• GfK has updated on its UK Consumer Confidence index saying that there has been a ‘worrying decline in consumers’ views on personal finances for the year ahead.’ It says that its measure fell by two points to minus 33 points in November. It says that three of its five measures decreased in comparison to the October 23rd announcement and two were unchanged.
• GfK says ‘in our post-lockdown pre-vaccine Index this month we report another deterioration in headline consumer confidence to minus-33, a drop of two points. Although there is no movement in our views on the economy, people are clearly losing their nerve regarding their personal finances with scores for the last 12 months and the year to come sharply down by seven points and five points respectively.’
• GfK says ‘this will deal a blow to any future rebound because bullish consumer spending fuels the UK economy and low confidence is the enemy of recovery. The second lockdown couldn’t have come at a worse time for the UK’s high-street retailers and it’s no surprise that our major purchase sub-measure is once again mired deep in negative territory. On all fronts, economic headwinds still outnumber tailwinds sadly and consumers can be excused for showing little in the way of Christmas cheer.’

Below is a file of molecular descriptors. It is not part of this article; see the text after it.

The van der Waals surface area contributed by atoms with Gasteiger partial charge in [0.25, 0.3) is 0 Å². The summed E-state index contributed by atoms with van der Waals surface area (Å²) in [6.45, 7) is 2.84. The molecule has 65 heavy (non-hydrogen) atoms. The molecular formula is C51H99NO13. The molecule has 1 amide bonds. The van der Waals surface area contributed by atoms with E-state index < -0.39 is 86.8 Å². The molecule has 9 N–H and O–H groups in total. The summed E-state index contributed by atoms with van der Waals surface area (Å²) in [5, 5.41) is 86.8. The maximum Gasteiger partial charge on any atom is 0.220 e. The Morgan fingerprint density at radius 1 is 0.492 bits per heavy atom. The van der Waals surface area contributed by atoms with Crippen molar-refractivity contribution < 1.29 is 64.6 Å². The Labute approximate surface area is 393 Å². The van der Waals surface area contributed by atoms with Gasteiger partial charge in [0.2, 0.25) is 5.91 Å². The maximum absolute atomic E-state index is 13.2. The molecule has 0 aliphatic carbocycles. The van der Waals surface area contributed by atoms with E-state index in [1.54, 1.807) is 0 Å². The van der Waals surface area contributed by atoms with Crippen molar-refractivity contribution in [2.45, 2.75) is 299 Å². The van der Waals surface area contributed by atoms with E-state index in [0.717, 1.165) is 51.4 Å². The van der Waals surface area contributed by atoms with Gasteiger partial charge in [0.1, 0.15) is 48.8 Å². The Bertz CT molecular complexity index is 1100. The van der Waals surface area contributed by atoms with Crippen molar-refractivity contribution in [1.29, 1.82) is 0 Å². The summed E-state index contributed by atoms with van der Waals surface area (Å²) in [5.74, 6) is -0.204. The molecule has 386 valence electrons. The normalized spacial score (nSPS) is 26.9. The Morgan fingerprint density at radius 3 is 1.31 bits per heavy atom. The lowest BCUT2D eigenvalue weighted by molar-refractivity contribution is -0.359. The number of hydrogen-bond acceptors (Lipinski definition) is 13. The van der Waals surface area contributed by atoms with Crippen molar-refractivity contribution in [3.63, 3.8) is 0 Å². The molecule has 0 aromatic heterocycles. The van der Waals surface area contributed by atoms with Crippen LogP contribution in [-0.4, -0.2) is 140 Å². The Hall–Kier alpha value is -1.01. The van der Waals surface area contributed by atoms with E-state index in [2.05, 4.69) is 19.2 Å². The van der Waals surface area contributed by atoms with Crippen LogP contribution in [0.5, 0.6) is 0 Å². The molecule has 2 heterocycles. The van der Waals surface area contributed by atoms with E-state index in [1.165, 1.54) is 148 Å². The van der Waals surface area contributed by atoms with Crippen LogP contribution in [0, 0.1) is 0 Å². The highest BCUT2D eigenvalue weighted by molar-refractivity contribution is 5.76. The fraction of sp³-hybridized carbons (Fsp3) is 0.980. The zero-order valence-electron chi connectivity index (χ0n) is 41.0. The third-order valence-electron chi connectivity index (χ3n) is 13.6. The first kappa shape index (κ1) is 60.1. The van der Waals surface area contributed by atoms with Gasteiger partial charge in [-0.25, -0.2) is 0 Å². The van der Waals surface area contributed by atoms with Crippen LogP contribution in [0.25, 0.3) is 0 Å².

• The ONS says that one in seven companies in the UK fear they are at risk of collapse in the next three months. The figure rises to over 30% for businesses in the hospitality and food service industry.
• Peacocks and Jaeger have fallen into administration, putting more than 4,700 jobs and c500 shops at risk. Owner Edinburgh Woollen Mill Group had failed to find a buyer for both businesses.
• Mintel reports that UK households will spend £6,600 less this year as a result to fhe pandemic. Spending on holidays, eating out and transport has collapsed but there has been increased demand for food and drink bought for home consumption. Mintel says ‘some sectors have benefited from the lockdown, with retail sales of food and drink boosted as all eating and drinking occasions moved into the home.’